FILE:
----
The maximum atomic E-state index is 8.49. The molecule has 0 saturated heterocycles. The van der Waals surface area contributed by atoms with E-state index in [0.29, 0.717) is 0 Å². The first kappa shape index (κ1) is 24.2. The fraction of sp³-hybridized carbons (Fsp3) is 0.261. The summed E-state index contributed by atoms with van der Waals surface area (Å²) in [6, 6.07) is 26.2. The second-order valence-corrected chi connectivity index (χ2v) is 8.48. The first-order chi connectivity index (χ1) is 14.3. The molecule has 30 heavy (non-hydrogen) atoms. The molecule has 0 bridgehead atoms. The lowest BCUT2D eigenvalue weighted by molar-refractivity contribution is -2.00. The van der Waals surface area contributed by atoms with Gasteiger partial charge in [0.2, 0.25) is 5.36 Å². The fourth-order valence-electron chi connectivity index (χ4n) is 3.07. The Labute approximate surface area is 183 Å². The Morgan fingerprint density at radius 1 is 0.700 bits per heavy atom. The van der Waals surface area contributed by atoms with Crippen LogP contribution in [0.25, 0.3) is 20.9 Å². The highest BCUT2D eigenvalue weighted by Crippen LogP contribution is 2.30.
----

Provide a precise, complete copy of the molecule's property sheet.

The maximum atomic E-state index is 8.49. The molecule has 0 saturated heterocycles. The van der Waals surface area contributed by atoms with E-state index in [0.29, 0.717) is 0 Å². The first kappa shape index (κ1) is 24.2. The fraction of sp³-hybridized carbons (Fsp3) is 0.261. The summed E-state index contributed by atoms with van der Waals surface area (Å²) in [6, 6.07) is 26.2. The second-order valence-corrected chi connectivity index (χ2v) is 8.48. The first-order chi connectivity index (χ1) is 14.3. The molecule has 30 heavy (non-hydrogen) atoms. The molecule has 0 bridgehead atoms. The lowest BCUT2D eigenvalue weighted by molar-refractivity contribution is -2.00. The van der Waals surface area contributed by atoms with Gasteiger partial charge in [0.2, 0.25) is 5.36 Å². The fourth-order valence-electron chi connectivity index (χ4n) is 3.07. The Labute approximate surface area is 183 Å². The Morgan fingerprint density at radius 1 is 0.700 bits per heavy atom. The van der Waals surface area contributed by atoms with Crippen LogP contribution in [0.25, 0.3) is 20.9 Å². The highest BCUT2D eigenvalue weighted by Crippen LogP contribution is 2.30.